I know I may be being a bit premature, but with a thundery last hurrah (or just thunder to you and me), our lovely British summer is coming to an end. Wait, I hear you say. It’s not even August yet. How can you be so sure that the British summer is finished for this year? Well there are a few pointers.
Let me take you back to April 2012. The south of England was parched. There had been no winter rains for the previous two or three years and as is traditionally the case, the water companies decided to enforce a hosepipe ban. That will work, they thought, and it did, because they had forgotten about the special English summer weather magic and tragically imposed a hosepipe ban on the same day the cricket season started, and even worse, the day I bought a brand new barbecue. Thus, on the very first day of the hosepipe ban, it started raining and didn’t stop (except for a couple of weeks in July for the Olympics) until December, when the rain changed to snow. 2012 is officially the second wettest English year on record.
Now let’s move forward to June this year. After what seemed the longest winter in living memory more rain set in. The average temperature in June was around 15 Celsius and letters were sent to newspapers bemoaning the lost balmy summers of our youth (otherwise known as a figment of the imagination.) Then, just as all hope was lost, some long term weather forecasters claimed that Britain would suffer from wet and cold summers for the next 10 years. The English summer magic stirred into action once more and a heatwave enveloped the nation. Cue panic.
You see, the British aren’t built for hot weather. We don’t eat the right foods for a start. Roast beef, Yorkshire pudding, roast potatoes, vegetables and gravy are not a summer food, and as I’ve said before, we aren’t that great at barbecues. We sunburn very easily, usually in those hard to reach places that never see the sun for 48 weeks of the year, e.g. the backs of your knees, and our homes are insulated to withstand the damp of winter. Air conditioning is for supermarkets and office spaces. After a few days the newspaper headlines screamed that the heatwave was deadly, demonstrating just how deadly with pictures of ladies in bikinis in parks and on beaches around the country. With temperatures reaching heights only seen in places like France, Spain, Germany, Italy, Greece, the USA, Mexico, Russia, Turkey, Hungary, Czech Republic, Slovakia, China, India, Thailand, Australia and so on, Britain’s infrastructure started to crack. The M25, the busiest road in Europe, melted and train tracks into London buckled. Even the crowd levels at one of golf’s most prestigious events were lower than expected because of the hot weather. It didn’t take long for the moaning to start.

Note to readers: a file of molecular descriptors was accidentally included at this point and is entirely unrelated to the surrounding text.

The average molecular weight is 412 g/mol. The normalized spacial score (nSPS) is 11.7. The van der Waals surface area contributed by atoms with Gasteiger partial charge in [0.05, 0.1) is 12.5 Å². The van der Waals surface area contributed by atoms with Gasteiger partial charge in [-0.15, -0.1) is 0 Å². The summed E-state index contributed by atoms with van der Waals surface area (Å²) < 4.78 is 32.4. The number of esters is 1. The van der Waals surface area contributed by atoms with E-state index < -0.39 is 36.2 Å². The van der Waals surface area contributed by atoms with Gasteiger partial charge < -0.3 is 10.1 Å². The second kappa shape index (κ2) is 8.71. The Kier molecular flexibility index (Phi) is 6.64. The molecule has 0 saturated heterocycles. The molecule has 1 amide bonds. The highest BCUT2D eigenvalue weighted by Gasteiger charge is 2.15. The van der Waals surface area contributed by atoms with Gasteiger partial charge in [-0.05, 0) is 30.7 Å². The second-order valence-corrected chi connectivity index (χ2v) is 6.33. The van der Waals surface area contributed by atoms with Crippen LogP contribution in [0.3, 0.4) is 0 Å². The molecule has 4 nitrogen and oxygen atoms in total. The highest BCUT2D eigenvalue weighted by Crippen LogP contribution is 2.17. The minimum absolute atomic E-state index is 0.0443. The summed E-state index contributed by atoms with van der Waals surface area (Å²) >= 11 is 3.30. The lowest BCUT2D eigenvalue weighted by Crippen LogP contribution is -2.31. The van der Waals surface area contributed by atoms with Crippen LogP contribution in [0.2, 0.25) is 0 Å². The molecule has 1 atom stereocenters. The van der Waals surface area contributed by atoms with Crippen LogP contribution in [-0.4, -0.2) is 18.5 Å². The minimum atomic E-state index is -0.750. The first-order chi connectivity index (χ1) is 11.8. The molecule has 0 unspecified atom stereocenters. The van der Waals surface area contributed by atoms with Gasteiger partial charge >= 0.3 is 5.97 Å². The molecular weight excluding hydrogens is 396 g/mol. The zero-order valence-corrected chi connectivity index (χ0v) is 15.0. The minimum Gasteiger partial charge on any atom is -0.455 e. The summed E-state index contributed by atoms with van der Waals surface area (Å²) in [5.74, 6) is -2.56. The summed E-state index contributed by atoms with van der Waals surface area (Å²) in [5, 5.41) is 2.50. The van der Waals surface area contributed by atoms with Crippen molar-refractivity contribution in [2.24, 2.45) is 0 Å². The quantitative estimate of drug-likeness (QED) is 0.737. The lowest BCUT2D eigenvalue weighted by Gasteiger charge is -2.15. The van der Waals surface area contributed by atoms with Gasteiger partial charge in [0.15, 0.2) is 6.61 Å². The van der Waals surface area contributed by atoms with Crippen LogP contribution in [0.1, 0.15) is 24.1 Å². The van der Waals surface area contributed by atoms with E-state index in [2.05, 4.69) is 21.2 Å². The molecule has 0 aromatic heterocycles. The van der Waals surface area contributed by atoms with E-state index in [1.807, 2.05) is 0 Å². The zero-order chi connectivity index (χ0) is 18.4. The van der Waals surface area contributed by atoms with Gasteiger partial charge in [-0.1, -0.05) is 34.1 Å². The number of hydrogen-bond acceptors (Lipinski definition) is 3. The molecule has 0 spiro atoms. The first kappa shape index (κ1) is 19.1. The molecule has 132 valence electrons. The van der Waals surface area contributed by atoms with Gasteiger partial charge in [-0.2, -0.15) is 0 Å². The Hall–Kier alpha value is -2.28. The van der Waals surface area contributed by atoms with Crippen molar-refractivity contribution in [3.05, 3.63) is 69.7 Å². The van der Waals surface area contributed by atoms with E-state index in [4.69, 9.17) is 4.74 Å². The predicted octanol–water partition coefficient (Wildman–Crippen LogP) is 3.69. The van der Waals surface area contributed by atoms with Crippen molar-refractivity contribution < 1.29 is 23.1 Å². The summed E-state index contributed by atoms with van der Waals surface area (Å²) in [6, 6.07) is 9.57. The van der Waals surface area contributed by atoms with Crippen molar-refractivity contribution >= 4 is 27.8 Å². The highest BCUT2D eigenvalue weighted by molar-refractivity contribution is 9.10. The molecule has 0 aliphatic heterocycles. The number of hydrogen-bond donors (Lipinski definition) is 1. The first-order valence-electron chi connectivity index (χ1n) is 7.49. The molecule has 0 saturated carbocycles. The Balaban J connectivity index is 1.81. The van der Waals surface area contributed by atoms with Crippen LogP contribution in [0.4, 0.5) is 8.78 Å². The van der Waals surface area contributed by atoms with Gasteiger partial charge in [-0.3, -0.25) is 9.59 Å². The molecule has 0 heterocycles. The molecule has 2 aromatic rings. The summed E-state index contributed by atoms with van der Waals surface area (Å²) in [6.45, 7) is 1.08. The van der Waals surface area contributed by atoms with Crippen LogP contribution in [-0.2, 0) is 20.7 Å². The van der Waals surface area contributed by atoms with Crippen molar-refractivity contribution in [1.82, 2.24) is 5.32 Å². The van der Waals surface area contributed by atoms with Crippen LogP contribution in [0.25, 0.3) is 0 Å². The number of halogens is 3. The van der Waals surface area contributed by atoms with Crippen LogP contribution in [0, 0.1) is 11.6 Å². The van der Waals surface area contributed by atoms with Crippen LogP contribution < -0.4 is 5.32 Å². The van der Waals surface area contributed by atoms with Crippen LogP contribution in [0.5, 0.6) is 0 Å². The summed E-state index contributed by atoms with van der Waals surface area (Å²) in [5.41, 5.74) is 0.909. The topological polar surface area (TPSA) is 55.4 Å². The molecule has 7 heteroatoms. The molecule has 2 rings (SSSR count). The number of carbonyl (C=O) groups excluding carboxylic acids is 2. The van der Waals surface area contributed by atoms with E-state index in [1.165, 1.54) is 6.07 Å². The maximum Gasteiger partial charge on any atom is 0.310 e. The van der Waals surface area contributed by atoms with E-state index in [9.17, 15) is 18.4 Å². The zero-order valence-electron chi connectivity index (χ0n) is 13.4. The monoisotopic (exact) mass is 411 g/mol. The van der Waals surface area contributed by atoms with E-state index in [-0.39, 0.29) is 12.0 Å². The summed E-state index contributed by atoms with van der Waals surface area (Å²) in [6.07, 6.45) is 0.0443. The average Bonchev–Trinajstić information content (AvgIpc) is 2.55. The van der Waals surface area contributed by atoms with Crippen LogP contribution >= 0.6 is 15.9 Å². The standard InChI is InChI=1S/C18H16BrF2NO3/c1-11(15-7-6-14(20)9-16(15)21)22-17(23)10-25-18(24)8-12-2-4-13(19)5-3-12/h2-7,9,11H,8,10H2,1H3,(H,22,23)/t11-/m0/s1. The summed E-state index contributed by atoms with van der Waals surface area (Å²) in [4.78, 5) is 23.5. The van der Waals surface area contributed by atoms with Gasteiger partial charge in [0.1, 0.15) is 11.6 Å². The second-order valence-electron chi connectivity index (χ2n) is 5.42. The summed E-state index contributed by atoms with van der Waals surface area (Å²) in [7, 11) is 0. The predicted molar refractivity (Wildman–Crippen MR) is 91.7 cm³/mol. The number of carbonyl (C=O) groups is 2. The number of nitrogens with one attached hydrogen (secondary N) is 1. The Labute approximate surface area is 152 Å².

Well, the good news is that all this is about to end. For a start it’s the beginning of the school holidays. Nothing is guaranteed to stir the weather gods than the desire of children to burn of energy by playing outside. It is no coincidence that the storms started today. Then there is the cricket, a sport so sensitive to the weather that like vampires in sunlight, umpires have been known to combust at the first sign of rain. England have a chance to whitewash the Aussies 5-0, so at least one, if not the next three games will be rained off.
Another, more personal reason, is that we have decided to holiday in the UK this year. If you live anywhere near the north of Wales, start filling your sandbags and readying your flood defences, as we will be visiting mid-August.
Finally there are the weather forecasters, who all agree that the coming storms indicate an end to the heatwave and back to more changeable weather.
I’d better start bulk buying the sun cream now.